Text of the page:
Bloomberg Intelligence strategist Eric Kazatsky offered some cautionary words about Jacksonville’s bonds this week, relevant as the city continues to attempt to improve its perception in the eyes of ratings agencies.
“Despite stable fund and cash balances,” Kazatsky writes, “the city has been challenged by a steadily increasing fixed-cost ratio, which could put downward pressure on credit ratings and add to debt risk.”
Despite these warnings from the Bloomberg analyst, Jacksonville had a very successful bond sale just this week, according to an informed source, who asserted that $388M of orders brought in on $145M of bonds.
A remarkable condition, given the balance of the Bloomberg analysis, which asserted that despite pension reform, the $2.8B unfunded actuarial liability on the city’s defined benefit plans are still a burden … one that draws unwelcome comparisons to Chicago.
“At just under Chicago’s 34% fixed-cost ratio, Jacksonville, Florida’s ratio nearly tops the list of major U.S. cities
and calls attention to the city’s weak pension-funding levels. Between 2000 and today, the Police and Fire
Pension Fund, the city’s largest, had its funding ratio decline from 87% to 49%. The other Jacksonville pensions —
one for general employees and another for corrections officers — are funded at 64% and 45%, respectively,” Kazatsky writes.
Kazatsky also suggests that there may be better values in the muni bond market — including one that just had its own pension reform: “other AA credits that have passed recent pension reform, such as Dallas, appear much cheaper. The differential in yields between Dallas and Jacksonville is notable given that Jacksonville debt is appropriation backed (special revenue) vs. a general obligation pledge for Dallas.”
Kazatsky is somewhat bearish on Jacksonville’s pension reform, saying it “looks far in the future, very far.”
This gradualist reform, the Bloomberg analyst notes, “will cost Jacksonville almost $5 billion through 2049, via a longer reamortization of plan payments.”
Pay raises, including the 20 percent cumulative hikes for police and fire, will add to the “fixed costs” mentioned elsewhere.
Additionally, the Bloomberg analyst notes that new money probably isn’t going to pension paydown.
“While growth in the past few years has exceeded this rate, sales-tax revenue has only just returned to pre-crisis levels. While the sales-tax assumption will be evaluated annually by officials, any downward revision would lengthen the amortization of pension payments throughout the life of the sales tax,” Kazatsky writes.
“Suggestions by officials have included using any excess sales-tax growth to pay down pension debt earlier. Given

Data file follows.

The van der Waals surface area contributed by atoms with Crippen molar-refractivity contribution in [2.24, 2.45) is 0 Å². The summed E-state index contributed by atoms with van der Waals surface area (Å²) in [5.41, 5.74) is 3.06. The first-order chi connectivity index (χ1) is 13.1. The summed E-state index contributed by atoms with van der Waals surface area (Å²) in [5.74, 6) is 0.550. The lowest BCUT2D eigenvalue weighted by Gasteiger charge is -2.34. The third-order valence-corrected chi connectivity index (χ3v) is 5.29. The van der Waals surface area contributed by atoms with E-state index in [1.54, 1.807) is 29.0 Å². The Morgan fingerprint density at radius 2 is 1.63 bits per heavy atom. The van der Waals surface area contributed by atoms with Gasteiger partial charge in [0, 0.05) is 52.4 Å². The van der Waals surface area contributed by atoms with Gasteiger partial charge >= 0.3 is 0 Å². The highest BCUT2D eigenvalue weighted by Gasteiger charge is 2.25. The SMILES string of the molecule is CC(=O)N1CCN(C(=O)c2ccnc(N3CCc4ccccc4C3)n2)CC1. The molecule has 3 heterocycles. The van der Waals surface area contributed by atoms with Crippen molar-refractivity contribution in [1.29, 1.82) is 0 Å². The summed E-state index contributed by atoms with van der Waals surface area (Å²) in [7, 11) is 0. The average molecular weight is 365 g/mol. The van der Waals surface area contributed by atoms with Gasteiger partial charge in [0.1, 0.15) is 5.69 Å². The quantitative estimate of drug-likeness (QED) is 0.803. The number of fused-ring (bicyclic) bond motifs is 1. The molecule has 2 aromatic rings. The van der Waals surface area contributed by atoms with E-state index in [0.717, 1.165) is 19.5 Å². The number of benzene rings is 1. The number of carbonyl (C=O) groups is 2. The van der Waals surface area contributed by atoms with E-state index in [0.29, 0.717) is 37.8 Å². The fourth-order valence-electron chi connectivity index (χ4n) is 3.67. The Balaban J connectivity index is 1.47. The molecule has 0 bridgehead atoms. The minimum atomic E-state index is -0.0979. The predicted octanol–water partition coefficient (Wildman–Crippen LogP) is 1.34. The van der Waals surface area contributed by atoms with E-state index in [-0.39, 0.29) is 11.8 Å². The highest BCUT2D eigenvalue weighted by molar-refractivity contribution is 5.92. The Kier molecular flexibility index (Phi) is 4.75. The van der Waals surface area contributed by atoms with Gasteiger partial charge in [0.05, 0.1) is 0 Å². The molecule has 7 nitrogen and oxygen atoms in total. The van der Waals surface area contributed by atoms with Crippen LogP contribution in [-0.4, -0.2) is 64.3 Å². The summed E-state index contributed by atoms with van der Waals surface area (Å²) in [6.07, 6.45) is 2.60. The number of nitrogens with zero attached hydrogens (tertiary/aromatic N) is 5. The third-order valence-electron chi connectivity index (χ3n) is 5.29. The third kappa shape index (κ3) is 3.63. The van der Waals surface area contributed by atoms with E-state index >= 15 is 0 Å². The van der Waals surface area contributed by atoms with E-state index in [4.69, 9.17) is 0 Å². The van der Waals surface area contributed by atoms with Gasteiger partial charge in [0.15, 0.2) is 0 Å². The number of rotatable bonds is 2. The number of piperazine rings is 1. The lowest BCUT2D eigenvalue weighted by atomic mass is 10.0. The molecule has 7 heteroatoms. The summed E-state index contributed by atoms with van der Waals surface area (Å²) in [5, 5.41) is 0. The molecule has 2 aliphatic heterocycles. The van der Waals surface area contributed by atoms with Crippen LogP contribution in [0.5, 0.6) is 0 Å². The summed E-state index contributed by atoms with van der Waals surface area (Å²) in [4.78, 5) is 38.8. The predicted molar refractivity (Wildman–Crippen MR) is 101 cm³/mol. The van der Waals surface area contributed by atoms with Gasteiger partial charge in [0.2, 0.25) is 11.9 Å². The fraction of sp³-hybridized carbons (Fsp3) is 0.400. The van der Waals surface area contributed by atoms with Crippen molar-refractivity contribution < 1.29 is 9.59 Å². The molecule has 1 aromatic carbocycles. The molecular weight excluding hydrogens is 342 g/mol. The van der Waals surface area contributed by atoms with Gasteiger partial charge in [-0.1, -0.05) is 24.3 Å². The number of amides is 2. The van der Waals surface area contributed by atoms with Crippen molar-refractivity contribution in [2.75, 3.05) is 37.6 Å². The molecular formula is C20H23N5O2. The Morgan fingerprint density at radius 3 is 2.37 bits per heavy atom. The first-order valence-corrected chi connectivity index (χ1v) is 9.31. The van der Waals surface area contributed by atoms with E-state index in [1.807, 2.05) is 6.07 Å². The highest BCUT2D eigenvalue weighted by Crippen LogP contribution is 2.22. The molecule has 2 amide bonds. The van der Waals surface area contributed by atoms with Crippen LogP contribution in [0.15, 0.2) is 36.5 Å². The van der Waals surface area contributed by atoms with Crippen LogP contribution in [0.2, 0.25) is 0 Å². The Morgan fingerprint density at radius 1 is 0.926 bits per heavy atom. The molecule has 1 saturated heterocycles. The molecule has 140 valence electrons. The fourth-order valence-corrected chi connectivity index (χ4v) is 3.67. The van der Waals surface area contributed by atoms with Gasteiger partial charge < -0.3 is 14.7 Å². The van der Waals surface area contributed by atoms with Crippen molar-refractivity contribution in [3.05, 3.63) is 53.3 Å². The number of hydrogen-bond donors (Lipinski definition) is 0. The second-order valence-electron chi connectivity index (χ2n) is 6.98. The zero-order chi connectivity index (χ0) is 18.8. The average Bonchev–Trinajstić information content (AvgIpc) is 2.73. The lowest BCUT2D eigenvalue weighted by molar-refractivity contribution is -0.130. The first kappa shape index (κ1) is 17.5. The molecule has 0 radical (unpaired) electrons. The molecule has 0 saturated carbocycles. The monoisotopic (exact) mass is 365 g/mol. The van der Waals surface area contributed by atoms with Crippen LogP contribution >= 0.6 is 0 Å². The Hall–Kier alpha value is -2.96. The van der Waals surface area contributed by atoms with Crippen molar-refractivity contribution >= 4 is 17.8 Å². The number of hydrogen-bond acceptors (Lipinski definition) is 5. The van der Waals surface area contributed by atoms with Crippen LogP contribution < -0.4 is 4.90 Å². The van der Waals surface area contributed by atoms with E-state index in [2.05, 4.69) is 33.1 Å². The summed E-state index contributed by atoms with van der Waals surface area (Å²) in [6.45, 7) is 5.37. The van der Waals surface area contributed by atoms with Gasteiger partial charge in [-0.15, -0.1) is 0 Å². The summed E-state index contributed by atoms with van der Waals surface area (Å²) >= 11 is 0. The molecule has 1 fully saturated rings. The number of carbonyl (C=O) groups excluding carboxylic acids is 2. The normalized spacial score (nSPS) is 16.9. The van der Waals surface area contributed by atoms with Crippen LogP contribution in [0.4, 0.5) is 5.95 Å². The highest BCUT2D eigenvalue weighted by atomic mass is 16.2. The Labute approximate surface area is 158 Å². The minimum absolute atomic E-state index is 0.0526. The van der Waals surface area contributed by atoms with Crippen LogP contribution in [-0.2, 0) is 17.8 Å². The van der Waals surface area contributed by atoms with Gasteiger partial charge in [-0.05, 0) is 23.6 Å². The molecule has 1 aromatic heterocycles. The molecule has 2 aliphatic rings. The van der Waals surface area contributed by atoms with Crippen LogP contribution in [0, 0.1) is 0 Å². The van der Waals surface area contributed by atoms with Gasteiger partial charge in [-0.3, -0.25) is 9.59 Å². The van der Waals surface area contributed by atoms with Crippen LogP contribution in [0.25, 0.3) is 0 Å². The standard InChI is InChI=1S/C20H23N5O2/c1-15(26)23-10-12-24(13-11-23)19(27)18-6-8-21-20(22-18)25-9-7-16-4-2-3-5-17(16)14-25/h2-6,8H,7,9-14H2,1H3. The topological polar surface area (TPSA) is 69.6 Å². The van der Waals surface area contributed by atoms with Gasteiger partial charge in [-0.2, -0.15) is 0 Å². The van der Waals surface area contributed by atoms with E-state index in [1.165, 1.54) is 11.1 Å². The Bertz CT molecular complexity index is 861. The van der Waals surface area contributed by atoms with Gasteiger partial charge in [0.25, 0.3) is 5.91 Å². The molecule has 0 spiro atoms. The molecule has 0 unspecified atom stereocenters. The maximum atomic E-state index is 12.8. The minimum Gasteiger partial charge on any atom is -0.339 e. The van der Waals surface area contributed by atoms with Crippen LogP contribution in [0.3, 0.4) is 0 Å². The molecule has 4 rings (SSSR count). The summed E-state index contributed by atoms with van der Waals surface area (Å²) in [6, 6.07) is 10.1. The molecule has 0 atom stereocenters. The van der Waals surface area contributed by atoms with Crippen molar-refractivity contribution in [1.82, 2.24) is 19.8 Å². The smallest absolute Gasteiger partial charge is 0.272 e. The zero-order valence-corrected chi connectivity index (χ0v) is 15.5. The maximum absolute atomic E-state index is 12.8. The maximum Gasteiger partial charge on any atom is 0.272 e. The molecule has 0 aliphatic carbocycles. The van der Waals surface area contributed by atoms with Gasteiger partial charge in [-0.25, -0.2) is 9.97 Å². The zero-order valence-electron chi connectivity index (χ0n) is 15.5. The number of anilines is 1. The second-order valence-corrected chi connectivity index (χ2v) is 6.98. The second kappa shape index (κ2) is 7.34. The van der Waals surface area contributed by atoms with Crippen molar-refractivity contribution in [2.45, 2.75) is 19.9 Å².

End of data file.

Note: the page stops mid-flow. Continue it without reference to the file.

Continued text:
the rush of capital-improvement projects and increased hiring after passage of the pension reforms, the ability to
use future excess payments solely for debt reduction is doubtful,” Kazatsky adds.
Despite this bearish read, Jacksonville retains optimism about the present, noting that the ratings agencies reaffirmed the city’s AA rating recently.
“All three of the rating agencies affirmed our AA stable rating within the last two weeks. These agencies, – Moody’s, S& P, and Fitch – are the recognized authorities who all of the markets look to for financial assessment of the City,” asserted Marsha Oliver on behalf of the Mayor’s office on Monday evening.
These warnings from credit markets (whether taken seriously by policymakers or not) put this month’s Jacksonville City Council Finance Committee’s consideration of Mayor Lenny Curry‘s budget into sharp relief — specifically, last week’s contretemps about emergency reserve levels.
Curry’s team proposes a bump up to 6 percent this year, and the hope is to eventually boost that number to 8 percent. To that end, a proposal was made to transfer over $10M from the general fund to boost the reserve.
The measure was ultimately postponed until the end of the budget process this week, potentially striking a blow at the fiscal policy of the Lenny Curry administration.
CFO Mike Weinstein “recommend[ed] greatly to put more money” in the emergency reserve.
Weinstein noted that AA- bond ratings are predicated on strong reserves, and Jacksonville is currently below AA levels in reserves.
“A 5 to 7 range [the current standard] puts us below what would normally be a AA rating,” Weinstein said, noting that an AAA rating would be predicated on 12 to 15 percent.
Sam Mousa, the city’s chief administrative officer, likewise pushed to keep “raising the reserves.”
Jacksonville’s reserves, according to the latest analysis from the City Council Auditor’s Office, have room for expansion.
The projected operating reserve: $74.1M, or 6.47 percent of the general fund budget.
The projected emergency reserve is less: 5.69 percent of the general fund budget, $65.2M.
These projections are adjusted downward in part because of $7.5M of Q4 FY 17 spending, including $1.92M for after-school sites, $1.46M for the city’s opioid-addiction pilot program, and $1.1M in matching funds for SAFER Grants.